"The number eight signifies a new beginning," Superintendent Warren Drake told the crowd which included principals, teachers, para-professionals, coaches, faculty, bus drivers, custodial staff, school board members, community leaders, government officials and the founding fathers of the Zachary Community School District, among others.
School Board President and cofounder of Foundation Assisting Zachary Education, Hubie Owen, explained how FAZE got its start 18 years ago, thanks to the efforts of Dr. Lynn Buzhardt.
Buzhardt and other leaders in the community took an active role in making investments in the education of Zachary youth. To date, FAZE has raised over $240,000.
Performances by Zachary High's band and jazz ensemble entertained guests, as well as members of the choir, who performed "Seasons of Love" from the musical Rent and Emma Graves and Kevin Miller belted out a rendition of "Don't Stop Believing" by Journey.
Zachary's school district has grown since opening in 2003, Drake said, from four schools to seven, with this year's opening of the Early Learning Center and last year's Port Hudson Career Academy.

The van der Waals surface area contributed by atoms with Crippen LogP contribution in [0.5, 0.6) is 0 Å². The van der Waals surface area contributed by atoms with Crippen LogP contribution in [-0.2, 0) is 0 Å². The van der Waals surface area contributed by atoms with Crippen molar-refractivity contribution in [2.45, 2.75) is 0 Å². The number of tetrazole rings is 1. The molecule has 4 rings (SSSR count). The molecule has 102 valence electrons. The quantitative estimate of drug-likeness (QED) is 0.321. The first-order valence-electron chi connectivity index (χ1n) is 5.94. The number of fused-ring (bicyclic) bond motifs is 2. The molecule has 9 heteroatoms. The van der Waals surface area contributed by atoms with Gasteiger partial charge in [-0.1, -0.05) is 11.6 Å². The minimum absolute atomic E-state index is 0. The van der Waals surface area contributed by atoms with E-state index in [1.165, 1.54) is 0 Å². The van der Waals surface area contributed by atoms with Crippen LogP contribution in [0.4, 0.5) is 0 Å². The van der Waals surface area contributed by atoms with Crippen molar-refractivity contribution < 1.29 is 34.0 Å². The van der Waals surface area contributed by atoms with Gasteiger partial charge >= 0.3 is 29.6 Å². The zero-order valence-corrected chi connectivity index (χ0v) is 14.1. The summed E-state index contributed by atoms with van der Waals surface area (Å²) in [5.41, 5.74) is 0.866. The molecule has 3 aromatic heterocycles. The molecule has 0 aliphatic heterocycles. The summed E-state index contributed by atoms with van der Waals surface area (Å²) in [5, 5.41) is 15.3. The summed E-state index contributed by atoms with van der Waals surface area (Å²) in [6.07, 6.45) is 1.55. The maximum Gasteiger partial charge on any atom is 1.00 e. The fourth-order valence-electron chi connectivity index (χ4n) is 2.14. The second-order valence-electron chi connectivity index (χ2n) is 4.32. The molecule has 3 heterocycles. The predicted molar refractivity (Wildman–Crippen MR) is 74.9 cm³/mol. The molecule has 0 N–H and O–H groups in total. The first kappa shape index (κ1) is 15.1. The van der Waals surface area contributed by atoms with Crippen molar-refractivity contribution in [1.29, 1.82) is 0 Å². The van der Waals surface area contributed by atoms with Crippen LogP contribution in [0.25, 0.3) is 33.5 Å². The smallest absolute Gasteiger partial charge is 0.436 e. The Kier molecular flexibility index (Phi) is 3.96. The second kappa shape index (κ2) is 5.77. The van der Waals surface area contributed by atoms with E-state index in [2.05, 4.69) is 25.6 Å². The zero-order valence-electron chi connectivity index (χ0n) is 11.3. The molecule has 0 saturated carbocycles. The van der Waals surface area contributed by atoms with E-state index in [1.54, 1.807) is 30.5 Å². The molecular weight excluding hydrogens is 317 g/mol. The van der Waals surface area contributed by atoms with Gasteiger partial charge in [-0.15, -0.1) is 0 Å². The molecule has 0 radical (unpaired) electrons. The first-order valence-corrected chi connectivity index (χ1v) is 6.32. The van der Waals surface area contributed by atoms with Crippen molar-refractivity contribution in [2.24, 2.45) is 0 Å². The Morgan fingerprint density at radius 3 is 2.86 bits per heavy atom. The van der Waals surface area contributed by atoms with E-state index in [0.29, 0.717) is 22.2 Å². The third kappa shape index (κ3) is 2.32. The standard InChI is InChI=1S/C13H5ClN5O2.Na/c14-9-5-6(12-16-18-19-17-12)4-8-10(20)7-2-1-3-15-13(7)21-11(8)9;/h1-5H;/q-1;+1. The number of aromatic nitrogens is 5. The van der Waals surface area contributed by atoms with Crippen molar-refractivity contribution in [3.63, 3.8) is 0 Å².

Student population has soared from 2,100 to 5,800, full-time teaching positions jumped from 275 to 550 and part-time positions total 100.
"To put it in perspective, we received 2,100 applications for employment in the Zachary school district for the upcoming school year," Drake said, "we filled only 10 positions."
Drake and school board members also honored the district's six teachers of the year: Rosalyn Major, Northwestern Elementary; Maegan LaBorde, Zachary Elementary; Lisa Redmon, Copper Mill; Paula Swilley, Northwestern Middle; Lisa Smothers, Zachary High; and Lesa Cannon, Port Hudson Career Academy.
Zachary City Court Judge Lonny Myles gave a brief history lesson of how the district got its start back in 1970 during the onset of public school integration.
"What some of these people went through is truly unique," Myles said.
Myles then introduced the "founding fathers" of the ZCSD: Jesse Spears, David Horton, R.E. Amrhein, Jerry Boudreaux, Glenn Brady and the late John Womack.
While other schools in EBRP were in conflict, Zachary maintained a 65-35 ratio of blacks-whites and voluntarily integrated.
"White people that fled in the beginning, eventually came back because they knew they could get an education," said Myles.
Drake went on to say that the standard of excellence is high in Zachary schools and each teacher affects the education of the children.
"Never underestimate the power of your influence," he said.